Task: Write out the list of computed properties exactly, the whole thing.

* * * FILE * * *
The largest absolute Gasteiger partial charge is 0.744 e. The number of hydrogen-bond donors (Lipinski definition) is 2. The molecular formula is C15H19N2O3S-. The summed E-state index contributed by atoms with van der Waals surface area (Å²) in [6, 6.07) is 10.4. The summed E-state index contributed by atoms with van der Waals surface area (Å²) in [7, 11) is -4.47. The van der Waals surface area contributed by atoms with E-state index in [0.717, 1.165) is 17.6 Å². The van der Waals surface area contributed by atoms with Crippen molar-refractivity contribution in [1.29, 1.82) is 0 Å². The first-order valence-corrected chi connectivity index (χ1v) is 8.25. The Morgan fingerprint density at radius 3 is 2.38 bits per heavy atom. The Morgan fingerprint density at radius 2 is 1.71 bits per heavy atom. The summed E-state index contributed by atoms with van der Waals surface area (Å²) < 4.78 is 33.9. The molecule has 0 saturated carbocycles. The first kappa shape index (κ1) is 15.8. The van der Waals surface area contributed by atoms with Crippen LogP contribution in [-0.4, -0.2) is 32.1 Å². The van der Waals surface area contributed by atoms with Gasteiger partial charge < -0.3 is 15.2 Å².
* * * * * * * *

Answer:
The largest absolute Gasteiger partial charge is 0.744 e. The number of hydrogen-bond donors (Lipinski definition) is 2. The molecular formula is C15H19N2O3S-. The summed E-state index contributed by atoms with van der Waals surface area (Å²) in [6, 6.07) is 10.4. The summed E-state index contributed by atoms with van der Waals surface area (Å²) in [7, 11) is -4.47. The van der Waals surface area contributed by atoms with E-state index in [0.717, 1.165) is 17.6 Å². The van der Waals surface area contributed by atoms with Crippen molar-refractivity contribution in [1.29, 1.82) is 0 Å². The first-order valence-corrected chi connectivity index (χ1v) is 8.25. The Morgan fingerprint density at radius 3 is 2.38 bits per heavy atom. The Morgan fingerprint density at radius 2 is 1.71 bits per heavy atom. The summed E-state index contributed by atoms with van der Waals surface area (Å²) < 4.78 is 33.9. The molecule has 0 saturated carbocycles. The first kappa shape index (κ1) is 15.8. The van der Waals surface area contributed by atoms with Crippen LogP contribution in [-0.4, -0.2) is 32.1 Å². The van der Waals surface area contributed by atoms with Gasteiger partial charge < -0.3 is 15.2 Å².